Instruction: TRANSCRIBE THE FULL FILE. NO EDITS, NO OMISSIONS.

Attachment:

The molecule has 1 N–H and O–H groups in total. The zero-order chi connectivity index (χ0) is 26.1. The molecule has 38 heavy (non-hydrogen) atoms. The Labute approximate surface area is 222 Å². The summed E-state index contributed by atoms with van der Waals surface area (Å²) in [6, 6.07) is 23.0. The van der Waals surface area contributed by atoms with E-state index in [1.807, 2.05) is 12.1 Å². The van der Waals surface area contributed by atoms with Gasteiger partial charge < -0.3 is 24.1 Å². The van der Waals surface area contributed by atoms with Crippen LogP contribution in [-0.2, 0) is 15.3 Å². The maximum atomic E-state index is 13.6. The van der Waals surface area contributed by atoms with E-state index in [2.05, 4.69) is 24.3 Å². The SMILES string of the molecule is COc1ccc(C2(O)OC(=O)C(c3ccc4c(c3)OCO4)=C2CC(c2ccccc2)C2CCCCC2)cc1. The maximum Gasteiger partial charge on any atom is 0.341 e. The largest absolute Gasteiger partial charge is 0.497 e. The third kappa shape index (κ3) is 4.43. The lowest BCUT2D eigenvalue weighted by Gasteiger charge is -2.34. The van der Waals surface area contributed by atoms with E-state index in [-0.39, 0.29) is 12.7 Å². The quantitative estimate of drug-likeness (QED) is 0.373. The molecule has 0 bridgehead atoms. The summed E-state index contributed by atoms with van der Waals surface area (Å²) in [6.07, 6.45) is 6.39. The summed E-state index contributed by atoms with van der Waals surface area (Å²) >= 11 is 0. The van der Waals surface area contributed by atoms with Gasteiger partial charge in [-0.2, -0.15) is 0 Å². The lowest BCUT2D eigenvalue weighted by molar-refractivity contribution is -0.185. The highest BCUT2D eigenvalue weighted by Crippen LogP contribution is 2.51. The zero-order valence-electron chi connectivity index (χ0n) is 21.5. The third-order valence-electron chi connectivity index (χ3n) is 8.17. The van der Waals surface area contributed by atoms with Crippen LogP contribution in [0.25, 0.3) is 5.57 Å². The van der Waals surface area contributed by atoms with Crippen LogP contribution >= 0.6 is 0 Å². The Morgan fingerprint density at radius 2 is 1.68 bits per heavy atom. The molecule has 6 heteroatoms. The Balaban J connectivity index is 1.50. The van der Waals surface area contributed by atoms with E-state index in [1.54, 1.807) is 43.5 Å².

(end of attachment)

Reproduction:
The molecule has 1 N–H and O–H groups in total. The zero-order chi connectivity index (χ0) is 26.1. The molecule has 38 heavy (non-hydrogen) atoms. The Labute approximate surface area is 222 Å². The summed E-state index contributed by atoms with van der Waals surface area (Å²) in [6, 6.07) is 23.0. The van der Waals surface area contributed by atoms with E-state index in [1.807, 2.05) is 12.1 Å². The van der Waals surface area contributed by atoms with Gasteiger partial charge < -0.3 is 24.1 Å². The van der Waals surface area contributed by atoms with Crippen LogP contribution in [-0.2, 0) is 15.3 Å². The maximum atomic E-state index is 13.6. The van der Waals surface area contributed by atoms with E-state index in [2.05, 4.69) is 24.3 Å². The SMILES string of the molecule is COc1ccc(C2(O)OC(=O)C(c3ccc4c(c3)OCO4)=C2CC(c2ccccc2)C2CCCCC2)cc1. The maximum Gasteiger partial charge on any atom is 0.341 e. The largest absolute Gasteiger partial charge is 0.497 e. The third kappa shape index (κ3) is 4.43. The lowest BCUT2D eigenvalue weighted by Gasteiger charge is -2.34. The van der Waals surface area contributed by atoms with E-state index in [-0.39, 0.29) is 12.7 Å². The quantitative estimate of drug-likeness (QED) is 0.373. The molecule has 0 bridgehead atoms. The summed E-state index contributed by atoms with van der Waals surface area (Å²) in [6.07, 6.45) is 6.39. The summed E-state index contributed by atoms with van der Waals surface area (Å²) >= 11 is 0. The van der Waals surface area contributed by atoms with Gasteiger partial charge in [-0.2, -0.15) is 0 Å². The lowest BCUT2D eigenvalue weighted by molar-refractivity contribution is -0.185. The highest BCUT2D eigenvalue weighted by Crippen LogP contribution is 2.51. The zero-order valence-electron chi connectivity index (χ0n) is 21.5. The third-order valence-electron chi connectivity index (χ3n) is 8.17. The van der Waals surface area contributed by atoms with Crippen LogP contribution in [0.25, 0.3) is 5.57 Å². The van der Waals surface area contributed by atoms with Crippen LogP contribution >= 0.6 is 0 Å². The Morgan fingerprint density at radius 2 is 1.68 bits per heavy atom. The molecule has 6 heteroatoms. The Balaban J connectivity index is 1.50. The van der Waals surface area contributed by atoms with E-state index in [1.54, 1.807) is 43.5 Å².